There is a reason why nobody takes the Vatican seriously on the issues of poverty, pre-emptive war and the death penalty. It's because the Vatican never puts any muscle behind its pronouncements on issues like that. The folks in and around the Chair of Peter take out the big hammer on only two general issues -- their own power, and where people put their pee-pees and with whom, and what might issue from same. That's why Catholic bankers can go on merrily charging interest on loans, even though both the Council of Nicaea and the Third Lateran Council -- to say nothing of Popes Clement V and Sixtus X -- condemned the practice as usury, which has been considered a serious sin for a lot longer than has, say, contraception. And, in something of a royal irony, the practice was roundly condemned again in the papal encyclical Vix Pervenit,which was issued in 1745 by...wait for it...Pope Benedict XIV.
If it were otherwise, Michael Novak and the CrisisMagazine crowd would have been run out of the Church for their opinions on war and the social contract as surely as Kung was for taking an axe to the doctrine of papal infallibility, or Curran was for taking on Humanae Vitae. Hell, just on general principles, that loon, Richard John Neuhaus, would have been booted as far as poor Teilhard de Chardin was. For a columnist in the New York Times to propose that the principal architect of so much of this repressive nonsense is now to be looked upon as a champion of revolutionary theological and philosophical inquiry -- or, most laughably, as an example of some vague new political paradigm -- is proof only that some folks really need to get out more.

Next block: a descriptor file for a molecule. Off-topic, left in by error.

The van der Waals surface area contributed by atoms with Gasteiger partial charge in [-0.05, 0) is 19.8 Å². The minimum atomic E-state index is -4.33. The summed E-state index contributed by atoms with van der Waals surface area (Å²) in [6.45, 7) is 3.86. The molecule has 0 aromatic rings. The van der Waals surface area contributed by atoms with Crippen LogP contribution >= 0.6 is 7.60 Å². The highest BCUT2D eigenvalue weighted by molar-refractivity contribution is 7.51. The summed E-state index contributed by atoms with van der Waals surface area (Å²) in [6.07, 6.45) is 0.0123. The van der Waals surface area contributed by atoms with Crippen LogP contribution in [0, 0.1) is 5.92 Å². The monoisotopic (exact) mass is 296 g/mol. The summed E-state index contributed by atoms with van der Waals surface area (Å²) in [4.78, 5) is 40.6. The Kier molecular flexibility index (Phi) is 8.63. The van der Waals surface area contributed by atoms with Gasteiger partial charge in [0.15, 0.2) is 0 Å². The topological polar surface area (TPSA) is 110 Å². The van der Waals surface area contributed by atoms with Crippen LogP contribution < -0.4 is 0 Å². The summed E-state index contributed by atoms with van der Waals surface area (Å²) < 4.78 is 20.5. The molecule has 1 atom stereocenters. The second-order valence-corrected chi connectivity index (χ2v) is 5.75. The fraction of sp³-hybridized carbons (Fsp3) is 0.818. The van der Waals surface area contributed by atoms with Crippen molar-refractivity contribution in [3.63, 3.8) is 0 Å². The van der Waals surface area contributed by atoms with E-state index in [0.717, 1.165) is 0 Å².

Name: Guillermo A. Partida
Hometown: Duarte, CA
Desi's last name is spelled Arnaz. Once again you have shamed my people.
Eric, You should look at the lineup for the Hardy, Strictly Bluegrass Festival early this October in San Francisco. I'm going for my 3rd year, Lord-willing. The Knitters are coming. The Chieftains, Flatlanders, Marty Stuart, Jorma Kaukonen, and Mavis Staples are also on the list. Many, many more excellent choices. Emmylou is always frosting on this cake. So many great bands, so little time. I fell in love with The Knitters when I saw them year before last. Love it.
Also, I shall bastardize Shaw to say, "If the Beethoven oxygen burns up your little lungs, you may seek such stuffiness as suits you." As grandma used to say when we did not prefer something exquisite, "all the more for me." I'm with Ludwig.
Hometown: Los Angeles
I first came across Mark Karan when I was doing the promotion for Delaney Bramlett's award winning CD, "A New Kind Of Blues" in 2008. Delaney told me point blank that Mark Karan had to be from some other planet judging by the way he played..
Mark Karan's new CD is nothing but GOOD. Hearing the duet with Delaney was just like having Delaney with us again.
Name: Dominic Umile
Hometown: Brooklyn, NY
While you're sifting through the Yep Roc roster, don't forget to pick up some of the work from sorely missed Philly act The Bigger Lovers. Their 'Honey in the Hive' is an absolute gem -- think sparkling guitar tones and warm vocal harmonies weaved into blasts of early Who-styled pop. TBL's bassist now plays with another fine PA outfit called Missing Palmer West. I'm recommending them as well, and it's not just because my brother's in the band. On an unrelated note, why is Pat Buchanan still given a 23-hour-a-day forum on a supposedly left-leaning cable network? Yuck.